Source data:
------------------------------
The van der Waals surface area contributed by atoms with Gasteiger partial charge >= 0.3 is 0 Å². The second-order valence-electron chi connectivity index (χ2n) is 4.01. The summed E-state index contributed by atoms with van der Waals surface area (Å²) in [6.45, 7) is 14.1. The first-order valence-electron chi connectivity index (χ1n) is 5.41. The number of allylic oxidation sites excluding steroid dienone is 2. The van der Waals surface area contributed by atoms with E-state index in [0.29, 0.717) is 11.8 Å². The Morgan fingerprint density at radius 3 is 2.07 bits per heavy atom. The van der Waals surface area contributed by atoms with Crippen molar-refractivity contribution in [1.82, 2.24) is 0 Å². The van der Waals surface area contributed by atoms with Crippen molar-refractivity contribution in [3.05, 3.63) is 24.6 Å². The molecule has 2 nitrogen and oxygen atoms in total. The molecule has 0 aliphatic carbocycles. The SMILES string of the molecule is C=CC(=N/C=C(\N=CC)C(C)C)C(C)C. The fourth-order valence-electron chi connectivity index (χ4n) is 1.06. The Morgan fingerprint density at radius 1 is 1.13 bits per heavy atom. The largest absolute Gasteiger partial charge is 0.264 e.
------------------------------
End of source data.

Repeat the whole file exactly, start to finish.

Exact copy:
The van der Waals surface area contributed by atoms with Gasteiger partial charge >= 0.3 is 0 Å². The second-order valence-electron chi connectivity index (χ2n) is 4.01. The summed E-state index contributed by atoms with van der Waals surface area (Å²) in [6.45, 7) is 14.1. The first-order valence-electron chi connectivity index (χ1n) is 5.41. The number of allylic oxidation sites excluding steroid dienone is 2. The van der Waals surface area contributed by atoms with E-state index in [0.29, 0.717) is 11.8 Å². The Morgan fingerprint density at radius 3 is 2.07 bits per heavy atom. The van der Waals surface area contributed by atoms with Crippen molar-refractivity contribution in [1.82, 2.24) is 0 Å². The van der Waals surface area contributed by atoms with Crippen molar-refractivity contribution in [3.05, 3.63) is 24.6 Å². The molecule has 2 nitrogen and oxygen atoms in total. The molecule has 0 aliphatic carbocycles. The SMILES string of the molecule is C=CC(=N/C=C(\N=CC)C(C)C)C(C)C. The fourth-order valence-electron chi connectivity index (χ4n) is 1.06. The Morgan fingerprint density at radius 1 is 1.13 bits per heavy atom. The largest absolute Gasteiger partial charge is 0.264 e.